Today, across the world, Christians are arguably the most persecuted religious believers. 80% according to a report published in 2019. Which is why, when the National Secular Society argues for the closure of Faith Schools and when news coverage takes pot shots at Christians, my very well developed sense of humour deserts me. No-one in their right minds justifies the clerical abuse of children. No-one sensible sanctions the extremes of some unregistered Faith Schools. But the right to religious freedom is inalienable. As a Catholic school we set out a bold agenda – we want to prepare students to transform the place they are in and grow to a maturity of confidence which means that they can transform the world for the better. We are driven by a belief in the Common Good –a visionary, game-changing approach to education which tests all kinds of assumptions. Commitment to the Common Good means an explicit teaching on how to weigh up ethical decision making – from the kind of clothes you buy to whether or not to buy at all. It is about what Catholic social justice calls teaching a preferential option for the poor. It is also about seeing the individual as someone precious, made in the image of God and so it is about ensuring that the way our students live their lives becomes a search for what it is they are meant to do uniquely, and how to ensure they respect others too. Everything we do is about ensuring that our students live lives which give life. We teach them to stand up for what is right.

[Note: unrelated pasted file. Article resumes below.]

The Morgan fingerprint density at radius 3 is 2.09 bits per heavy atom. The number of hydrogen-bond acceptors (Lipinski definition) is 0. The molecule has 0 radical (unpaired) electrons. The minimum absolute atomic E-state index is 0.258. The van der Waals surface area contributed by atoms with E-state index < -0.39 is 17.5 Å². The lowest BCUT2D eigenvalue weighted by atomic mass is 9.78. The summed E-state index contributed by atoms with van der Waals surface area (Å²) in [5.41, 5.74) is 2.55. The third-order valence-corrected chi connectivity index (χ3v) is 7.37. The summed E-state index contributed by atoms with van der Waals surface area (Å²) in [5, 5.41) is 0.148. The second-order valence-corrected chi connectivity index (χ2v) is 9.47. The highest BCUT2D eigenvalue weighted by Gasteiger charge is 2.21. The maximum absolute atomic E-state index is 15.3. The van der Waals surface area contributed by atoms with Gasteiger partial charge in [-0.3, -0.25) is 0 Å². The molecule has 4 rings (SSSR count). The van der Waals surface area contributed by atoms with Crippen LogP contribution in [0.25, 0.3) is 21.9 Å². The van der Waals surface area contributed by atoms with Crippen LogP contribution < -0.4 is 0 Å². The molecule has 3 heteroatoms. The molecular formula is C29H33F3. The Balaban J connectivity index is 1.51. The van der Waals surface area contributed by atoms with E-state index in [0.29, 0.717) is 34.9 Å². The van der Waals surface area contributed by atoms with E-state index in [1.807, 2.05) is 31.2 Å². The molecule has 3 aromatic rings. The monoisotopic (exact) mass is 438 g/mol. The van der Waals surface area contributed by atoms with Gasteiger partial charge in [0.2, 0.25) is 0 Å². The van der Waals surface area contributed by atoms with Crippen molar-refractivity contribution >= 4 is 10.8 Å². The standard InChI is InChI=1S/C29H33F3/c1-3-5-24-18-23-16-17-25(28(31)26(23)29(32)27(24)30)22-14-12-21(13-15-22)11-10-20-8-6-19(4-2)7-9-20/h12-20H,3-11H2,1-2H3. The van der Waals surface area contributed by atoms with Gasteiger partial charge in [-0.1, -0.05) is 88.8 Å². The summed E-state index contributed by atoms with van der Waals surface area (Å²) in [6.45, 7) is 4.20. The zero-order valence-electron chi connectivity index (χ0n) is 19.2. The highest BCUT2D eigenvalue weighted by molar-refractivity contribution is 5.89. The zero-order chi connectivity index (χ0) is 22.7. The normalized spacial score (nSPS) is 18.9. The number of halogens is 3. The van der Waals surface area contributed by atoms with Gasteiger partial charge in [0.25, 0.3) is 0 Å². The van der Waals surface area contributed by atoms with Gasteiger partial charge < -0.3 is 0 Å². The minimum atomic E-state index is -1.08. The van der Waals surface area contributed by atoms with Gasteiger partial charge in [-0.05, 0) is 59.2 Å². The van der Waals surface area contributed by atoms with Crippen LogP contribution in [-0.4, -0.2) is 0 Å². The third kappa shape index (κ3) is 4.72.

Red Wednesday, this year on 27th November, has become a day where we light up national landmark buildings in red. We honour those who cannot express their religious freedom. We pause and reflect on the Turkish bookseller who jumped out of the window to avoid arrest and certain death for daring to sell Christian books. We think of the Easter Sunday bombings in Sri Lanka in April 2019 where nearly 260 people died in attacks on three churches packed with worshippers.
To be secular is not neutral. It comes with a whole set of unexamined values and ways of proceeding. The radical secular agenda would deconstruct the vision and values of those who treasure religious freedom. That freedom is the envy of countries world-wide. In 1605 Guy Fawkes hoped to light up the Houses of Parliament and failed. Thank goodness he failed. Any kind of violence in the furtherance of one set of beliefs over another is against the spirit of tolerance and pragmatism which characterises the British. How pleasing then that that the Houses of Parliament will be lit in red lights on Red Wednesday. How far we have come. Let’s keep travelling to that place where real understanding underpins debate about what it is to be religious, and why for so many people it is a rich and beautiful thing.
Today we are launching the Emmaus Catholic Schools’ Partnership comprising The Cardinal Wiseman Catholic School, St Augustine’s Priory, St Benedict’s School and the Sacred Heart High School. We journey together in faith. This partnership celebrates the distinctive nature of Catholic schools. We have launched the partnership on a day when we mark Red Wednesday and the importance of religious freedom as a fundamental human right.
St Augustine’s Priory